Lisa Starr, Ph.D.
Dr. Starr is an associate professor of clinical psychology at the University of Rochester and the director of the Starr Lab. Her research has been published in numerous prestigious peer-reviewed journals, and she also frequently authors book chapters and presents in professional presentations. She received her Ph.D. from Stony Brook University and completed additional predoctoral and postdoctoral training at the University of Illinois at Chicago Medical School and the University of California, Los Angeles. Her research has previously been funded by the National Institute of Mental Health, and she has received national awards from the American Psychological Association, the New York Academy of Sciences, and the Anxiety and Depression Association of America; she also was named a “Rising Star” by the Association for Psychological Science. Her research interests include emotional adjustment in adolescence and adulthood. In addition to directing her research lab, Dr. Starr teaches undergraduate and graduate courses at the University of Rochester.
Follow Dr. Starr on Twitter @LisaStarrPhD
Other online profiles:
Y. Irina Li, Graduate Student
Irina is a doctoral student in the clinical program (entering class of 2014). She obtained her BA from the University of California, Berkeley in 2011 with a major in psychology. Irina is currently completing her predoctoral clinical internship at VA Puget Sound in Seattle, WA. Irina’s research interest is broadly focused on transactional models that incorporate biological and cognitive factors in predicting the development of internalizing symptoms. Areas of particular interest include the influence of emotion regulation on functioning and comorbidity between depression and anxiety. Irina was awarded a Ruth L. Kirschstein Individual Predoctoral NRSA for her dissertation research, and has published first-author papers in Depression and Anxiety and Journal of Psychopathology and Behavioral Assessment. Irina is the lead investigator for the SHEEP study. For more information on Irina, please see here.
Zoey A. Shaw, Graduate Student
Zoey is a doctoral student in the clinical psychology program at the University of Rochester (entering class of 2015). She is currently completing her predoctoral internship at Boston Children’s Hospital, Harvard Medical School. She received her BA from Tufts University with a double major in Clinical Psychology and Child Development. Zoey’s research interests include the role of anxiety as a predictor of other disorders, and the specific mechanisms that contribute to the extensive co-occurrence of internalizing symptoms. Additionally, she is interested in biological, cognitive, and interpersonal risk factors that influence the intergenerational transmission and maintenance of depression. Zoey has published or in press first-author papers in Clinical Psychology Review, Journal of Abnormal Child Psychology, and Journal of Child and Family Studies. More information on Zoey can be found here.
Meghan Huang, Graduate Student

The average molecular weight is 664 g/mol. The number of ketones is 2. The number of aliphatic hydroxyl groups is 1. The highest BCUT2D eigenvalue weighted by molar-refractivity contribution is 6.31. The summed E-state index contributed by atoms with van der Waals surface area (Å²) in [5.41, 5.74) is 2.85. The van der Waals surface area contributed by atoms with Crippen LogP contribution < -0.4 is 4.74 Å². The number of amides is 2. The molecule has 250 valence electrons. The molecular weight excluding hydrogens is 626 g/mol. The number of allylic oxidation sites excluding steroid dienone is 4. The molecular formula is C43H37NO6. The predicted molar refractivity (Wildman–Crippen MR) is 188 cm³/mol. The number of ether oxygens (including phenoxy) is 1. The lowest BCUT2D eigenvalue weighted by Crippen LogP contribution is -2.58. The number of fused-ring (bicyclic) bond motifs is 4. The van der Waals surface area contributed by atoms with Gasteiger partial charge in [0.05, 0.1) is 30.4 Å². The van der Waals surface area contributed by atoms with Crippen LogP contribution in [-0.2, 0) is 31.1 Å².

Meghan is a doctoral student in clinical psychology (entering class of 2016). She graduated from Swarthmore College in 2014, where she received her BA in psychology. Meghan is interested in exploring the role of interpersonal factors in the development of internalizing symptoms as well as the impact of depression and anxiety on interpersonal functioning. Her research interests also include the comorbidity of depression and anxiety disorders. Meghan has published first-author work in Development and Psychopathology. More info on Meghan can be found here.
Angela Santee, Graduate Student
Angela is a doctoral student in the clinical psychology program at the University of Rochester (entering class of 2018). She graduated with high honors from Middlebury College in 2013, where she received her BA in psychology. Angela’s research explores the complex interplay of social, cognitive, and affective processes that impact well-being across the spectrum of psychological functioning. She is particularly interested in researching basic processes underlying the reciprocal relationship between breakdowns in interpersonal functioning and the development of internalizing symptoms. More information about Angela can be found here.
Katy Chang, Graduate Student
Katy Chang is a doctoral student in the clinical psychology program at the University of Rochester (entering class of 2020). She graduated summa cum laude from Washington University in St. Louis in 2018 with a major in Philosophy-Neuroscience-Psychology. She also completed a two-year post-baccalaureate research fellowship at the National Institute of Mental Health. Katy’s research focuses on the multi-level processes that underlie sexual and gender minority (SGM) mental health disparities. She is particularly interested in the influences of systemic, interpersonal, and cognitive processes on heightened risk for internalizing pathology among SGM adolescents. More information about Katy can be found here.
Undergraduate Research Assistants
Hannah Duttweiler, BA (IDEA Lab Honors Thesis student, 2019-2020)
Jenna Macri, BA
Lydia Borsi (IDEA Lab Honors Thesis student, 2020-2021)
For information on what former members of the Starr IDEA Lab are up to, please click here.